Not really important, but two girls are kidnapped and two boys want to rescue them. This could be the same plot used in Double Dragon, except that with two girls the brothers won’t fight in the end and the dragons involved here are the boys – they have been transformed into actual dragons – relatively harmless bubble-blowing dragons though (but they can shoot fireballs with power-ups). So the quest is to save the girls in distress and get transformed from cute bubble-blowing dragons back into boys. For that, the heroes have to go into the Cave of Monsters…


The game was ported to a large number of systems back in the day, and continues to be made available in different systems. This list we present here is not exhaustive, those interested can check the following video on youtube (and its continuation) showing the various versions:

Some notable versions include:

  • NES (a good port, and one that introduced many to the game) and Master System (a very good port for the time, and this version has some entirely new stages).
  • The home computer ports for 8-bit systems were a bit gimped.
  • The (16-bit) Amiga had a very decent port and of particular note has great music (the intro music is different from the original and worth listening to).
  • An early DOS port (by Novalogic) brought the game to PCs, and there is a different port (by Acclaim, who also ported the game to the Saturn and PS1). Both the Novalogic and Acclaim have notable gameplay differences compared to the original. The Acclaim port is called Bubble Bobble featuring Rainbow Islands, it has slightly enhanced graphics compared to the arcade and in terms of gameplay it is nearly arcade perfect (the differences are subtle). As the name indicates, the Acclaim game includes Rainbow Islands (and a graphics remake of Rainbow Islands as well). It is a good version.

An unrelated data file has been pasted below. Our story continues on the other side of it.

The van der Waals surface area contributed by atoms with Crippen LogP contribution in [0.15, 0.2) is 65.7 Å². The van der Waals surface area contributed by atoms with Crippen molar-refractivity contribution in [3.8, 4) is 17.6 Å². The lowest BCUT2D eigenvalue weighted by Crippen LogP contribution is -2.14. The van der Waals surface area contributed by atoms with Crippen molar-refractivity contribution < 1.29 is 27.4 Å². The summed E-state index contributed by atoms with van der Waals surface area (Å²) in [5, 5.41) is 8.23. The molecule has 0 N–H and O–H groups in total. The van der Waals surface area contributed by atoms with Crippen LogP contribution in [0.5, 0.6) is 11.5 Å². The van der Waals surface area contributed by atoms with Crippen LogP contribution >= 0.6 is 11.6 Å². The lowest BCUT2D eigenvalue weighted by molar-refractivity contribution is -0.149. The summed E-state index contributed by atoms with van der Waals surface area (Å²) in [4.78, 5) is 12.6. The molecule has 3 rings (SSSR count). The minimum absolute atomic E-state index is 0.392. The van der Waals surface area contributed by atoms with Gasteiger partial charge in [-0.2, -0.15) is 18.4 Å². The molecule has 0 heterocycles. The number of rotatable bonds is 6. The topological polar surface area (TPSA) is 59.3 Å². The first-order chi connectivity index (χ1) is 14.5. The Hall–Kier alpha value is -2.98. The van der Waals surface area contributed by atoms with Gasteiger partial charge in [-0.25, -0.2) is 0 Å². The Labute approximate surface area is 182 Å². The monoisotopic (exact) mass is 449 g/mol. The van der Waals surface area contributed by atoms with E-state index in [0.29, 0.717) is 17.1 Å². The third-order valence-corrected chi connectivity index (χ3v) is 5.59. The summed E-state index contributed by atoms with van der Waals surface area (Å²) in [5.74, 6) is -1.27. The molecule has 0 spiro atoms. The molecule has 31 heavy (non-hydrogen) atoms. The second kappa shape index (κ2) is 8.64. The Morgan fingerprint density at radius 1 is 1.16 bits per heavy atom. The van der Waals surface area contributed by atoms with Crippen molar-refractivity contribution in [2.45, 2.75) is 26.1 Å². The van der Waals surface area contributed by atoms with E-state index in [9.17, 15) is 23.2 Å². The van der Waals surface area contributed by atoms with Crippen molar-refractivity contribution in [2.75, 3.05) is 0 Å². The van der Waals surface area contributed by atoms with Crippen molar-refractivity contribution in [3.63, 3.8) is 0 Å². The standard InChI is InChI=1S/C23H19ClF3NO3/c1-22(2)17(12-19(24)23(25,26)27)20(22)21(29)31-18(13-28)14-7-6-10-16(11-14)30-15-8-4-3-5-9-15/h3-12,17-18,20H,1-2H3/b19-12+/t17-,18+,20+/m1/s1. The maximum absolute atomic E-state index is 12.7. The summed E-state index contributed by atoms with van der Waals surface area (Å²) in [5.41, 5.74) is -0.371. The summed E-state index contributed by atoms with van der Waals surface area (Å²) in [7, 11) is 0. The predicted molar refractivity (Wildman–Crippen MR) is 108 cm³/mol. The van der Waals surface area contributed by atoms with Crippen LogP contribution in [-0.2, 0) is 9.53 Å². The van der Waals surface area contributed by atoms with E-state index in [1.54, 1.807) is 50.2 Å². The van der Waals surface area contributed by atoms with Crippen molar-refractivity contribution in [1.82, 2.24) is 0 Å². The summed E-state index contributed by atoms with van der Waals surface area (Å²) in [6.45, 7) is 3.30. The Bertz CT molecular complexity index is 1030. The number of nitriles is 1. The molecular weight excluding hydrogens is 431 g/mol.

• The Acclaim game is a good option, but other than nostalgia or for some curiosities (like extra stages or different music) I believe there is little reason to choose one of the other versions mentioned above today. Instead you can try for one of the more arcade accurate versions, like in the Taito Legends compilation (PC, PS2, XBox).

Different versions and remakes:

  • Gameboy: I would not consider the gameboy games ports (there is the original and a sequel) – there is no co-op, the stages are different and don’t fit entirely in the screen (scrolling) and they have a different plot. The gameplay is similar and it holds up well, so it is an interesting diversion for those that are really devoted to the series.
  • Game Gear: Much more faithful to the original, but the stages are squashed to fit the screen (they are inspired directly by the arcade counterparts however).
  •  GBA (Bubble Bobble Old and New) and DS (Bubble Bobble Revolution): these have new versions of the classic with variable quality (the GBA is a remake with new graphics and sound, although I prefer the original graphics and find the sound worse than the original; the DS is a different game with very poor gameplay; in the original release there was even a game-breaking bug). They both have the original game, in GBA you can have an AI-controlled player 2 (not very competent) and in the DS version you can link with another DS to play co-op. The bottom line is that these are worthwhile versions if you want to play Bubble Bobble on an handheld.
  •  Mega Drive: the game is called Super Bubble Bobble and it is a different game with different stages and enemies.
  •  WiiWare (Bubble Bobble Plus) / Xbox Live Arcade (Bubble Bobble Neo) has the possibility for 4-player co-op and some extra stages. Fans would do well to check this one out (if they haven’t already), it is possibly the definite version today, and it had good critical reception.


This game is full of secrets! Join us in the forum to discuss your other findings and strategies.